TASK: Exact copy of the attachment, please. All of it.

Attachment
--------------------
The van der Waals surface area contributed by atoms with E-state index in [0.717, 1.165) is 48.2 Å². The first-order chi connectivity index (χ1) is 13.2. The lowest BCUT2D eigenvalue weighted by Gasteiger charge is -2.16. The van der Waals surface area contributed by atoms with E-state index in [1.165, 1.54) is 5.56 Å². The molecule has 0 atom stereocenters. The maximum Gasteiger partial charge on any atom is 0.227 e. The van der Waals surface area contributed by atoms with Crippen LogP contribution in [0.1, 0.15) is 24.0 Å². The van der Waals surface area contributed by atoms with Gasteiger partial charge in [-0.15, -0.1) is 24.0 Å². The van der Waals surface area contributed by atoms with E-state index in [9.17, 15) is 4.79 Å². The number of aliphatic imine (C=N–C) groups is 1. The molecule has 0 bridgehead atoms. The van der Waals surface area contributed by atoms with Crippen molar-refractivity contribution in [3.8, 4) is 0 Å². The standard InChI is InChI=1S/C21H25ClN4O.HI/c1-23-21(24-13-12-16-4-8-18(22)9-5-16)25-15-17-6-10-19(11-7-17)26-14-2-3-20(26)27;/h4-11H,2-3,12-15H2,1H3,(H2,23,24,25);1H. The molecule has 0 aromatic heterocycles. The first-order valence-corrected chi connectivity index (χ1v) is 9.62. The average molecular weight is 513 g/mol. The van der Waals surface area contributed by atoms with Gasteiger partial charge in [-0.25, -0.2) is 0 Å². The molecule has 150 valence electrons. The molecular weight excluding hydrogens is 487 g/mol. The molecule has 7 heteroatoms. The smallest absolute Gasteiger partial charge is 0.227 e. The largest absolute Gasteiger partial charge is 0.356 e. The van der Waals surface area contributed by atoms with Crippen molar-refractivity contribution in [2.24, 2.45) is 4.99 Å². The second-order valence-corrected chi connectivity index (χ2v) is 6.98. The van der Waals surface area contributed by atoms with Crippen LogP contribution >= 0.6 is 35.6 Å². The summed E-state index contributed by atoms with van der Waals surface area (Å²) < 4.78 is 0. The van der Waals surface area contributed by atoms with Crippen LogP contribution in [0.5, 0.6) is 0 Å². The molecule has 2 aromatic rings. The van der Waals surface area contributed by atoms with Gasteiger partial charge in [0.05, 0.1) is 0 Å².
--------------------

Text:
The van der Waals surface area contributed by atoms with E-state index in [0.717, 1.165) is 48.2 Å². The first-order chi connectivity index (χ1) is 13.2. The lowest BCUT2D eigenvalue weighted by Gasteiger charge is -2.16. The van der Waals surface area contributed by atoms with E-state index in [1.165, 1.54) is 5.56 Å². The molecule has 0 atom stereocenters. The maximum Gasteiger partial charge on any atom is 0.227 e. The van der Waals surface area contributed by atoms with Crippen LogP contribution in [0.1, 0.15) is 24.0 Å². The van der Waals surface area contributed by atoms with Gasteiger partial charge in [-0.15, -0.1) is 24.0 Å². The van der Waals surface area contributed by atoms with E-state index in [9.17, 15) is 4.79 Å². The number of aliphatic imine (C=N–C) groups is 1. The molecule has 0 bridgehead atoms. The van der Waals surface area contributed by atoms with Crippen molar-refractivity contribution in [3.8, 4) is 0 Å². The standard InChI is InChI=1S/C21H25ClN4O.HI/c1-23-21(24-13-12-16-4-8-18(22)9-5-16)25-15-17-6-10-19(11-7-17)26-14-2-3-20(26)27;/h4-11H,2-3,12-15H2,1H3,(H2,23,24,25);1H. The molecule has 0 aromatic heterocycles. The first-order valence-corrected chi connectivity index (χ1v) is 9.62. The average molecular weight is 513 g/mol. The van der Waals surface area contributed by atoms with Gasteiger partial charge in [-0.25, -0.2) is 0 Å². The molecule has 150 valence electrons. The molecular weight excluding hydrogens is 487 g/mol. The molecule has 7 heteroatoms. The smallest absolute Gasteiger partial charge is 0.227 e. The largest absolute Gasteiger partial charge is 0.356 e. The van der Waals surface area contributed by atoms with Crippen molar-refractivity contribution in [2.24, 2.45) is 4.99 Å². The second-order valence-corrected chi connectivity index (χ2v) is 6.98. The van der Waals surface area contributed by atoms with Crippen LogP contribution >= 0.6 is 35.6 Å². The summed E-state index contributed by atoms with van der Waals surface area (Å²) < 4.78 is 0. The van der Waals surface area contributed by atoms with Crippen LogP contribution in [0.5, 0.6) is 0 Å². The molecule has 2 aromatic rings. The van der Waals surface area contributed by atoms with Gasteiger partial charge in [0.05, 0.1) is 0 Å².